The timing of Netanyahu’s news conference, with no opportunity for reporters to ask questions, led his political opponents to charge that he was exploiting national intelligence information for personal advantage.
“Netanyahu’s use of sensitive security-related intelligence for the purposes of his propaganda speaks volumes of his impaired judgment,” Benny Gantz, the former Israeli army chief of staff who leads the Blue and White Party and is tied with Netanyahu in the polls, told Israeli public radio.
Gantz and other Netanyahu critics, including former Prime Minister Ehud Barak, have repeatedly accused Netanyahu in recent weeks of improperly releasing secret information, often by disregarding Israel’s long-standing policy of ambiguity to claim credit for airstrikes on Iranian forces and their allies in Syria and Iraq.
Iran has repeatedly denied Netanyahu’s claims about its nuclear ambitions and has criticized Israel for amassing an arsenal of nuclear weapons, which according to the Arms Control Association, a Washington research group, totals between 80 and 90 warheads. Israel does not comment about its nuclear weapons.
Foreign Minister Mohammad Javad Zarif of Iran, in a Twitter post, responded sarcastically to Netanyahu’s latest accusation: “The possessor of REAL nukes cries wolf — on an ALLEGED ‘demolished’ site in Iran,” Zarif said.
Netanyahu has staked his career on his crusade against Iran and what he has described as its malevolent nuclear ambitions.
His success in helping to persuade Trump to abandon the Obama administration’s nuclear deal with Iran, which eased sanctions in return for Iran’s verifiable promises of peaceful nuclear work, was one of Netanyahu’s crowning foreign-policy achievements.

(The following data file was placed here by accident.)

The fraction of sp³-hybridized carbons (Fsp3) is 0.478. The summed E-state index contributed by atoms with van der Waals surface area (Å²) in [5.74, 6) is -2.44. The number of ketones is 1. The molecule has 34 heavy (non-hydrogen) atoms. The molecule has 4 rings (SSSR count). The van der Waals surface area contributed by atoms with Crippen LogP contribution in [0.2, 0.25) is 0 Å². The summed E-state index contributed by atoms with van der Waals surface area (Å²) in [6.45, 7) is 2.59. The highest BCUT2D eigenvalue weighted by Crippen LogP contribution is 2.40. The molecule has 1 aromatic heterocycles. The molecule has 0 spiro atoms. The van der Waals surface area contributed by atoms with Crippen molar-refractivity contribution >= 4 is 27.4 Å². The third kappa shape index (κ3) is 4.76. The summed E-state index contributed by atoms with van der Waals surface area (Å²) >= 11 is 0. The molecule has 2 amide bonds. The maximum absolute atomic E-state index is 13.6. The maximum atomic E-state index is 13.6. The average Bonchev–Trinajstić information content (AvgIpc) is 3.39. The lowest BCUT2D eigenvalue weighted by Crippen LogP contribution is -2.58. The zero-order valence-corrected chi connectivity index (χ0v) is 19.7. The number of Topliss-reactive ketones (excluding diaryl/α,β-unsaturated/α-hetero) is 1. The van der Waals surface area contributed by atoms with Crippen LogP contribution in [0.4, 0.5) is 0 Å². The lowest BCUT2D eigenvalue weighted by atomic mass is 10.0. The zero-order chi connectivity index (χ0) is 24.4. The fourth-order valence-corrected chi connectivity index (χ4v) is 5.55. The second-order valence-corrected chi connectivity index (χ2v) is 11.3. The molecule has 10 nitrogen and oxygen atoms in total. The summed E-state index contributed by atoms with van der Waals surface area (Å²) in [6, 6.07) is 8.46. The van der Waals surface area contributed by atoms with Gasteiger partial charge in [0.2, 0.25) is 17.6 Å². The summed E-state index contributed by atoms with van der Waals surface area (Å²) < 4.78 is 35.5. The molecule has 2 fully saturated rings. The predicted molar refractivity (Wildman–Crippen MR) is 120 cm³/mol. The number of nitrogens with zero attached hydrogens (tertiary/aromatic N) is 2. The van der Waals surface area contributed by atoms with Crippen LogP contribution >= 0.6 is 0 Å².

But the Trump administration’s current overture to Rouhani, and an offer to Iran by President Emmanuel Macron of France of $15 billion in aid, have undercut Netanyahu’s unremitting posture toward Tehran.
At his news conference Monday, Netanyahu warned that Iran was “systematically lying” and urged other countries to embrace Trump’s policy of stiff sanctions.
His message could have been aimed as much at Washington or Paris as at any other world capital: “The only way to stop Iran’s march to the bomb, and its aggression in the region, is pressure, pressure and more pressure,” he said.
One Israeli analyst who closely tracks the country’s stance toward Iran said Netanyahu was unlikely to change any minds with Monday’s announcement.
“The timing seems primarily related to imminent Israeli elections,” said the analyst, Ofer Zalzberg of the International Crisis Group.
“President Trump already believes Iran hid certain activities and nevertheless seems to lean towards engaging with President Rouhani,” he said. “Proof of another activity which Iran supposedly hid won’t make much of a difference for him.”
Israeli public radio quoted an unidentified aide to Netanyahu as having insisted that national-security “professionals,” not political appointees, had advised the prime minister to unveil the Abadeh site Monday, following Feruta’s statement in Vienna.
Netanyahu also asserted Monday that the nuclear agency had found traces of uranium at a site Israel had uncovered in Turquzabad, where he said Iran had stored material and equipment for its nuclear program.
“This is what I have to say to the tyrants of Tehran: Israel knows what you’re doing, Israel knows when you’re doing it, and Israel knows where you’re doing it,” Netanyahu said. “We will continue to expose your lies.”
The Abadeh complex is clearly visible on Google Earth. The most recent Google Earth image was taken in January, months before the destruction asserted by Netanyahu, and shows a dozen or so buildings that appear to have been little used, with no obvious checkpoints or fences typically associated with Iran’s military sites and large nuclear facilities.